Saturday, 16 April 2011

Mac App Store – The Good, The Bad and the Inexcusable

The Good

I really liked the concept of the Mac App Store (MAS) from the day that Steve Jobs announced it. A first port of call to go to when you’re looking for that special bit of software without having to wade through endless Google searches which don’t quite get you to where you want to be.

I liked the idea that everything in the MAS would be available (it's really frustrating to find out about a cool piece of software only to find out that you can't get it anymore) and reasonably current (e.g. still supported), that upgrades would be fairly automatic, and that I’d be able to see what other people thought before I committed to buying.

I don’t think I ever saw it as the only solution. I still keep my subscriptions to MacZot and MacUpdate Promos and look forward to what they have to offer in my inbox every morning. And I still value the reports and reviews in the commercial press and on social networks like Twitter.

The first time I used the store (I think it was to get the free MAS version of TextWrangler) I was really pleased with the automated installation, and I still like the way that the process works for new installations.

The Bad

Having purchased dozens of Apps from the iTunes App Store, I knew that I would have to be a lot more careful in the MAS, with its higher prices. So far, so good – my prudence has paid off, and I’ve not spent a fortune. But it’s still a potential heffalump trap. One button purchases are just that bit too easy.

I was disappointed that it isn’t possible for the MAS to recognize all existing registered software and have it managed like purchased software. Maybe that is on the cards in the future, but I’m not going to hold my breath. And I’m certainly not going to repurchase software just to have it available through the store.

I’m also disappointed that upgrades force you to close the application in all cases I’ve seen so far. In App purchase often do this automatically but all my MAS software refuses to load until I exit the application. Not a big deal, but it does detract from the process and is a small step backwards.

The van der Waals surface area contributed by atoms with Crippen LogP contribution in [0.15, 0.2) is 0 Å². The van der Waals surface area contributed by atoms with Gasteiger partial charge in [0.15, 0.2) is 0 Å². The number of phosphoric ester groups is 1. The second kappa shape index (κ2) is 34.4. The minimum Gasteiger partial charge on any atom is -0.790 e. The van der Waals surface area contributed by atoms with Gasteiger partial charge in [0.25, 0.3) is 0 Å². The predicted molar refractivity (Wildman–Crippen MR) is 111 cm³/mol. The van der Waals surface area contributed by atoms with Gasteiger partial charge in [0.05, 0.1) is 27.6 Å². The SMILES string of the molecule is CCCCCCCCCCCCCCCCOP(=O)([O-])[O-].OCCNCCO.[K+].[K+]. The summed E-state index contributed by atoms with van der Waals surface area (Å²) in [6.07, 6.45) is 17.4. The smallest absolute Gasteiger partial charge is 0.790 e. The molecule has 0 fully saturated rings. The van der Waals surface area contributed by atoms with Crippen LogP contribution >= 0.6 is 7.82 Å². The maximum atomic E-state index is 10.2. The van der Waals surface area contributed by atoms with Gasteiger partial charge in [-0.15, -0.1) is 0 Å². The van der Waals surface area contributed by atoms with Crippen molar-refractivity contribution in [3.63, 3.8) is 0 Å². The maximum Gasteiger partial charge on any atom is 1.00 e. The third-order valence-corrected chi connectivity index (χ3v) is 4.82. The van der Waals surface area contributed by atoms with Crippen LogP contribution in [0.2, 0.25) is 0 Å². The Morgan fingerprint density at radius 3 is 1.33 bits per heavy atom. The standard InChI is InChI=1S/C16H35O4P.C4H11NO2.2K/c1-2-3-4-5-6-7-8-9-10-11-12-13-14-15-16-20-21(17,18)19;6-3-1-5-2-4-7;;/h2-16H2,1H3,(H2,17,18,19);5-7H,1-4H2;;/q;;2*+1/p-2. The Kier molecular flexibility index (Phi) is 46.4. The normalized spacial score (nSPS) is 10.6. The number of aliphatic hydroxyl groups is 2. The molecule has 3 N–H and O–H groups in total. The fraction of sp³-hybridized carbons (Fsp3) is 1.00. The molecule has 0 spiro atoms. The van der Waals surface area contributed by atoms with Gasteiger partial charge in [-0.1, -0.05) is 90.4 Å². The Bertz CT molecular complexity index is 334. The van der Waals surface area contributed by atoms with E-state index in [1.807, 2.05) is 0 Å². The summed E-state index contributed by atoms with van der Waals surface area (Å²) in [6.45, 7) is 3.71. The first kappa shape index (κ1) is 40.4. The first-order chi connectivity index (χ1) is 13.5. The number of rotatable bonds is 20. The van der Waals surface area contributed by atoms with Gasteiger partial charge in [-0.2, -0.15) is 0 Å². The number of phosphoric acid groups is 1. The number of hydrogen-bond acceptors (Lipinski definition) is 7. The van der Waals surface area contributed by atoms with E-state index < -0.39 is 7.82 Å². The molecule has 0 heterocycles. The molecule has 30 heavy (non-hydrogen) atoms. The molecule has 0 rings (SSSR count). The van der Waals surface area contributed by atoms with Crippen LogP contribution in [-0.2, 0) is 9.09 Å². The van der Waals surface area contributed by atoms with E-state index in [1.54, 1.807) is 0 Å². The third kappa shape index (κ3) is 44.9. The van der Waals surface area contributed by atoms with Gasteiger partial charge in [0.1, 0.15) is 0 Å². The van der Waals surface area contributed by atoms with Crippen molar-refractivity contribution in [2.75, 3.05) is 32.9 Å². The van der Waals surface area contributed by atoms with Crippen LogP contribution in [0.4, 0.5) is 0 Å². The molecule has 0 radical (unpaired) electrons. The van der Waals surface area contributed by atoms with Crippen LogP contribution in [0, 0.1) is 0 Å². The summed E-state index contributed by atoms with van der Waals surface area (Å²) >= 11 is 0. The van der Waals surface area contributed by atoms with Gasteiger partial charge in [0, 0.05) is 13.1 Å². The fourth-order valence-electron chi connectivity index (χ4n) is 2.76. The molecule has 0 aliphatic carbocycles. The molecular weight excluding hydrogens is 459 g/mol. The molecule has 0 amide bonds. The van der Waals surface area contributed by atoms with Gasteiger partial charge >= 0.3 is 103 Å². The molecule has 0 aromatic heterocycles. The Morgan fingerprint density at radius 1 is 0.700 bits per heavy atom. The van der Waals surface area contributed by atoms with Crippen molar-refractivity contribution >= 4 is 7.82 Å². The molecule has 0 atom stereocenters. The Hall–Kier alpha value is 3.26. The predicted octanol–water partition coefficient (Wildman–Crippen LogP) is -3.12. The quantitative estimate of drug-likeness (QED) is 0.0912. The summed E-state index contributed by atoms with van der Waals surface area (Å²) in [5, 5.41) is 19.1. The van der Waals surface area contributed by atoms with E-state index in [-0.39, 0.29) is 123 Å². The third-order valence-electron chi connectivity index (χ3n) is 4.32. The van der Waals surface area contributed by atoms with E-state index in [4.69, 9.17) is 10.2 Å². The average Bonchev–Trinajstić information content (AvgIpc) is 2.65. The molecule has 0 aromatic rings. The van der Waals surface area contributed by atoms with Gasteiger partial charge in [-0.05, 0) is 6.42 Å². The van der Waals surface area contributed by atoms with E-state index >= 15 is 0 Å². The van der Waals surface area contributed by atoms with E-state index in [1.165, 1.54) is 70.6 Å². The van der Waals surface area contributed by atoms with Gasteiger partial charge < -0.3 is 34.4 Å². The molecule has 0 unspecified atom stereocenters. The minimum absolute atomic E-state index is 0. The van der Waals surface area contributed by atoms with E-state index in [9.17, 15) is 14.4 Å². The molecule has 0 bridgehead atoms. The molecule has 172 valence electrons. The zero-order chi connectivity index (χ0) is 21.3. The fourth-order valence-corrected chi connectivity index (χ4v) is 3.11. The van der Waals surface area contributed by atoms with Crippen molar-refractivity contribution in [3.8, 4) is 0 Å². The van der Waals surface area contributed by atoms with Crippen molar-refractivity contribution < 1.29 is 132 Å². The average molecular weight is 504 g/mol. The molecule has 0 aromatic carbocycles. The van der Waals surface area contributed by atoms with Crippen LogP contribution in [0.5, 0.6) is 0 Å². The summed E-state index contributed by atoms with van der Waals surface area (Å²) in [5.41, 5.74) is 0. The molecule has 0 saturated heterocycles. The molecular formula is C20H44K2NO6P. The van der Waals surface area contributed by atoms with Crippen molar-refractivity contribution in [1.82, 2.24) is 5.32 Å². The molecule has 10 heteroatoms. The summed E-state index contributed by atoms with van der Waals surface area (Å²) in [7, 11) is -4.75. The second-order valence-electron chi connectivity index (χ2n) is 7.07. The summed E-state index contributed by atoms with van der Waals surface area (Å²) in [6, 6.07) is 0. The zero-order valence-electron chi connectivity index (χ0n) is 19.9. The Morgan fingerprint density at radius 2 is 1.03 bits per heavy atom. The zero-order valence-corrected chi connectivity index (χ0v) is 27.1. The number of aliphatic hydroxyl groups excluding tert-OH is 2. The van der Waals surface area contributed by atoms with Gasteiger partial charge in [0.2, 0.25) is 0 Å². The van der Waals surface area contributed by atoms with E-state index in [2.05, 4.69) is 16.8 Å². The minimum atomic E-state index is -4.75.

My other major gripe is the pricing policy on certain Apple applications – specifically Aperture. Having just purchased the version 3.0 upgrade from Apple I was horrified to find the full retail version on the MAS at a fraction of the total price I had paid, having been a user from version 1.0. “C’est la guerre”, I guess.

The Inexcusable

Regulars will know that I run a 2008 iMac back at Apple Harvest base camp, and a 2007 MBP while I’m out on the road. Both systems are always up to date in terms of OS versions, and much of the software is common across both machines.

So it came as a big surprise that MAS behaves differently on each system. Everything is fine on the MBP – existing software is recognized, and updates work exactly as expected.

On the iMac nothing is quite as it should be. Whilst the installed software base appears to be correct and when appropriate indicates updates are available, the update pane says that all apps are up to date. Attempting to install an update from the purchased list generates the now infamous message :-

"You have updates available for other accounts
Sign in to (null) to update applications for that account"

After months of using the App Store I have finally resolved the problem more by luck than anything else. It appears that the issue is Spotlight related. I had a sneaking suspicion that this was the case, and this was reaffirmed with a problem I had with the Alfred utility which failed to locate any applications after I had performed a cache reset. Rebuilding the spotlight index failed to help matters, but a search through the Apple technical forums held the key.